Government crackdown on candy cigarettes

Published Thursday, December 27, 2012 / The Five

This is a rush transcript from "The Five," December 27, 2012. This copy may not be in its final form and may be updated.

KIMBERLY GUILFOYLE, CO-HOST: Trouble in the candy land. Well, listen to this story. You know how there is a war on smoking cigarettes in this country. Well, now, one old fashion candy story has been threatened with fines for selling sugar cigarettes. The owner of old fashion shop in St. Paul, Minnesota, have been warned to stop selling candy smokes, along with other tobacco themed product, like Big League Chew and bubble gum cigars after a ban was enacted to prevent kids from trying the real stuff one day.

So, does it any sense? Does anyone want to tie this together that there is a nexus between candy cigs, bubble gum cigars and taking up smoking? Any takers? Any takers? Smokers amongst us?

GREG GUTFELD, CO-HOST: I -- this is the type of research that is created to prove the point researchers want that candy cigarettes somehow lead to real smoking. The fact is all kids had candy cigarettes. I think you should ban hot wheels because kids like to go like really fast on them, which is going to lead to fast driving. Cap gun leads to real guns. Making a finger like this should be banned. No more using --

BOB BECKEL, CO-HOST: I thought making a finger like oh, never mind.

ANDREA TANTAROS, CO-HOST: That is banned.

BECKEL: Of course it should be banned.

GUTFELD: Oh, they're fun, Bob.

BECKEL: It's a law. It's a law. And the guy should follow the law. If he doesn't, then he should be fined.

GUILFOYLE: I know. But it's like, come on, Eric. What do you say?

I had those. Look at me.

(CROSSTALK)

ERIC BOLLING, CO-HOST: I think these people have a lot -- too much time on their hands to worry about whether a candy cigarette makes a kid want to smoke real cigarette.

GUILFOYLE: I had them and I thought they were kind of --

TANTAROS: It's cool, shredded mound of bubble gum. I don't dip and I used to eat Big League Chew.

(CROSSTALK)

BECKEL: I thought you did dip.

GUTFELD: Oddly enough, I started chewing real tobacco and that got me into bubble gum tobacco. Isn't that weird?

Can I just say that this attack on smoking is basically a rage that is misplaced because we live in culture declining but we can't point out that our culture is declining? We've got failures and charlatans running our country. And we can't say -- so we focus our anger on the easy targets, which is smoking and obesity. We go after stuff that's easy to go after.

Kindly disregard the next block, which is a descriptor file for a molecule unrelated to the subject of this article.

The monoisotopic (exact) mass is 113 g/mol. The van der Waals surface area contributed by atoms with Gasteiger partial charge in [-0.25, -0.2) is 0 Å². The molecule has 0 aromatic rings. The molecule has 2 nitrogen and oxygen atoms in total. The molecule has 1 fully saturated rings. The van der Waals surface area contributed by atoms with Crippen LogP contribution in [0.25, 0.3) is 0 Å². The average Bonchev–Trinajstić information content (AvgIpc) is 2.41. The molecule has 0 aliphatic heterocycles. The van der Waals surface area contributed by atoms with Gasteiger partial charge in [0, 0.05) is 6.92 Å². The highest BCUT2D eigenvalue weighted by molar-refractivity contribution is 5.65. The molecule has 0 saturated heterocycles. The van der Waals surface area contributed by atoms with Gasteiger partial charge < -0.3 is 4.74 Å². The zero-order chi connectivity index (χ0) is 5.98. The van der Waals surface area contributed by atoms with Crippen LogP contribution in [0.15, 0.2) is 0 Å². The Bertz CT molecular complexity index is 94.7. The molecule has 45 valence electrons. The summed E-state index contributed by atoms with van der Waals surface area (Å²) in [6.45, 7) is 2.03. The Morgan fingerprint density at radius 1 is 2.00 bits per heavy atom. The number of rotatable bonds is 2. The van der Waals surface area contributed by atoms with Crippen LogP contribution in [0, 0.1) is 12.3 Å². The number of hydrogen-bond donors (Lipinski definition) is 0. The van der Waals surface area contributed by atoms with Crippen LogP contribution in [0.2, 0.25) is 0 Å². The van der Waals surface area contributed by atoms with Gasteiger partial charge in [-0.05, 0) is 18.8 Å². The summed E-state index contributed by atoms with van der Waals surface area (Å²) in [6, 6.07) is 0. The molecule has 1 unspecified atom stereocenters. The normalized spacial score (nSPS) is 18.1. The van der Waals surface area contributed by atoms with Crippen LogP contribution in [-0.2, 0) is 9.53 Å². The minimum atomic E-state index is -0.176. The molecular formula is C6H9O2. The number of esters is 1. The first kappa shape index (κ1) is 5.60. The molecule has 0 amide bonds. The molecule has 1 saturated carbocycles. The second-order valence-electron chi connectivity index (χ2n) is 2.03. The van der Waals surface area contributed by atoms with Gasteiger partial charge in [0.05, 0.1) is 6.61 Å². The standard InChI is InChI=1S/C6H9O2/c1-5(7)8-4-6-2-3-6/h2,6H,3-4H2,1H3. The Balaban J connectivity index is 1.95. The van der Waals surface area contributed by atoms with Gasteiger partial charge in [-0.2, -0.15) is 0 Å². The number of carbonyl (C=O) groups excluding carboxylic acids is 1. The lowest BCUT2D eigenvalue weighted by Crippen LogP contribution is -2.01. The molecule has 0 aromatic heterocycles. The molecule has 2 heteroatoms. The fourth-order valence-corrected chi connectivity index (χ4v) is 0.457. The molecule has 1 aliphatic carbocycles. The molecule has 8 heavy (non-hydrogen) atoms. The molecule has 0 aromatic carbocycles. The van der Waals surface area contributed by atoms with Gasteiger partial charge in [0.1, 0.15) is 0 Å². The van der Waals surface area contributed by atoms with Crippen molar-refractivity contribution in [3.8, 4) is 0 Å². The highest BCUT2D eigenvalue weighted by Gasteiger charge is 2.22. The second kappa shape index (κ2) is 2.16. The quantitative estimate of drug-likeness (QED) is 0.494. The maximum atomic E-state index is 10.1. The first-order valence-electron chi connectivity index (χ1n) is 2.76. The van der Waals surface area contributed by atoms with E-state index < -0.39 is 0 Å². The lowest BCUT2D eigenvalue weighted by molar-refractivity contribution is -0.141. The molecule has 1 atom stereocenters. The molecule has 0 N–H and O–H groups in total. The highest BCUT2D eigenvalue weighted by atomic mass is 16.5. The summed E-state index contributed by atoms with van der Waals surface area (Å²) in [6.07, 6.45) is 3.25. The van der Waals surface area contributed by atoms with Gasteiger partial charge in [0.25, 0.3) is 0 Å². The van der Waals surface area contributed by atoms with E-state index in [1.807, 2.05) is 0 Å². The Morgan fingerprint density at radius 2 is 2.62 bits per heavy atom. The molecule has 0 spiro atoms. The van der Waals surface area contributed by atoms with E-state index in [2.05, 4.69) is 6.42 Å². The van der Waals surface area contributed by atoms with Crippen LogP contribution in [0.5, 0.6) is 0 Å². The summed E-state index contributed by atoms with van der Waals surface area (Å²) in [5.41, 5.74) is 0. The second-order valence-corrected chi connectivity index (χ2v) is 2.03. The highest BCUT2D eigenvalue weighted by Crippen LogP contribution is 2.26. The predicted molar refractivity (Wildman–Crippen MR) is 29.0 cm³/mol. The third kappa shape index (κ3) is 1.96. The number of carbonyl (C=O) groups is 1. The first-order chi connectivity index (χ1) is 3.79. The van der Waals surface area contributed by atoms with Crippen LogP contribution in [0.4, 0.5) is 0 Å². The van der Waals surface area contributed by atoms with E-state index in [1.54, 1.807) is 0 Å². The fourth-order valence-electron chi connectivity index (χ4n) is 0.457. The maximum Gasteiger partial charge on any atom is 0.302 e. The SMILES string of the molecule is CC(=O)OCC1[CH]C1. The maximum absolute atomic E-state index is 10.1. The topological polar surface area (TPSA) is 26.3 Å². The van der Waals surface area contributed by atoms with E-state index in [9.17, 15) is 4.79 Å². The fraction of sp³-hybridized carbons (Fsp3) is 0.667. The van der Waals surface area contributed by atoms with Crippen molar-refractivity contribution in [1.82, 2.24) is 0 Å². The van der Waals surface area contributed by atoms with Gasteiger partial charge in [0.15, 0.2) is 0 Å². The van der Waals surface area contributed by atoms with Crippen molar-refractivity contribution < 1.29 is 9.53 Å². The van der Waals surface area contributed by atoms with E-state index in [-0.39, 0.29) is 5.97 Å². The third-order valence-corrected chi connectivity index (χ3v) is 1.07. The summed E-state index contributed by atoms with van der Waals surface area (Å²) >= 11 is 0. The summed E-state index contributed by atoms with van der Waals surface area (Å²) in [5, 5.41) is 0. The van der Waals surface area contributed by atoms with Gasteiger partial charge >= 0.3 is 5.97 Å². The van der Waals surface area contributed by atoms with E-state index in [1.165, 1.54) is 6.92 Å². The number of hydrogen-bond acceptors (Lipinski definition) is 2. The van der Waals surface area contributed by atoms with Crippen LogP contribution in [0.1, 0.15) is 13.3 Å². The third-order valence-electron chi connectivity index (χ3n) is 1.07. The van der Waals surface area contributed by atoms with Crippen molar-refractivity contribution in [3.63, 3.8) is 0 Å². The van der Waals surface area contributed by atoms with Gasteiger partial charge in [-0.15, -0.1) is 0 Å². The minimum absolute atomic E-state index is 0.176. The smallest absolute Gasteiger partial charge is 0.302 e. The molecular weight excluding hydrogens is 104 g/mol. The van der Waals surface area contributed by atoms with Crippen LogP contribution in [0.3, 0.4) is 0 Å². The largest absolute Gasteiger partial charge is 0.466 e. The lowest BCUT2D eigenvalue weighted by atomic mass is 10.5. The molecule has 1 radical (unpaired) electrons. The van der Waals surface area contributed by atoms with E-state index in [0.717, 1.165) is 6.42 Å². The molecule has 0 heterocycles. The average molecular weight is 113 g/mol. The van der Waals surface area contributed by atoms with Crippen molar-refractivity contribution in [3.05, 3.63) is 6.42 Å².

BECKEL: Both of those, I am part of. And this has been going on for years, George Bush and everybody else. You know what I can't stand -- I am usually on your side, because you and I are the two smokers in this place. It's people -- when you walk down streets of New York, is these people come up to you when you're smoking cigar and they say put that out. I'm going to put you out!

GUILFOYLE: That is good.

GUTFELD: When somebody asked me to stop smoking, I asked them, does the smoke bother you or does it bother you that I'm smoking?

(CROSSTALK)

GUILFOYLE: Nicotine rage, Bob.

TANTAROS: How do you want the right to smoke your cigarettes but candy cigarettes are banned?

BECKEL: Because it's not for candy cigarettes.

TANTAROS: So, I like candy cigarettes. I'm an adult.

BECKEL: You like a lot of candy things and you're an adult. That has nothing to do with the fact that these things are temptation for kids.

BOLLING: So, what about -- remember the Marlboro, Camel cartoon and you can't do that anymore? Are you all right with banning the cartoon?

BECKEL: Do you know the Marlboro man died of lung cancer?

BOLLING: I do.

TANTAROS: Well, that's next. They're banning sugar. So that would make sense.

BECKEL: Well, that's good. Yes. They should join Mayor Bloomberg.

(CROSSTALK)

GUILFOYLE: The judge -- yes. We talk about this earlier on the show, way back when, what, a month a go. Federal judge recently said that -- basically, it's a multimedia blitz, right, saying that the nation's largest tobacco companies have to issue apologies, warnings about the danger of smoking cigarettes. A lot of people feel this is part of big government's like war against cigarettes.

What do you think of this?

TANTAROS: If you are a business owner, you have to post a giant mea culpa sign, I'm sorry, I'm sorry for selling cigarettes.

And these business owners are saying, so, what am I supposed to do -- admit that somehow I'm a bad businessman? And they speak up, and they said listen, this is a First Amendment violation, and I would agree because it's forcing them to take a position they don't agree with.

BECKEL: This is against the cigarette manufacturers who systematically killed people ands knew it and hid that fact about that. And they ought to apologize. In fact, they ought to got there and stand there and apologize.

GUILFOYLE: Bob, you are too twisted today. You are screaming about the cigarette owners.

BECKEL: Who make these cigarettes and then lie about them and get people addicted to them, are just disgraceful.

GUTFELD: People don't know by now that cigarettes are bad, they deserve to smoke.

(CROSSTALK)

GUILFOYLE: You're like Bob Beckel.

BOLLING: Number two, you do remember the lawsuit that was settled to the tune of, I don't know, $100 billion.

(CROSSTALK)

GUTFELD: Displaced anger. It's like we get, smoking is bad.

BECKEL: I smoke cigars and I think cigarette smoking is terrible.

GUILFOYLE: Oh, my gosh. Here we go ahead. I love it.

He's like yes to cigars but no to cigs. No to candy cigs because they are the very worst.

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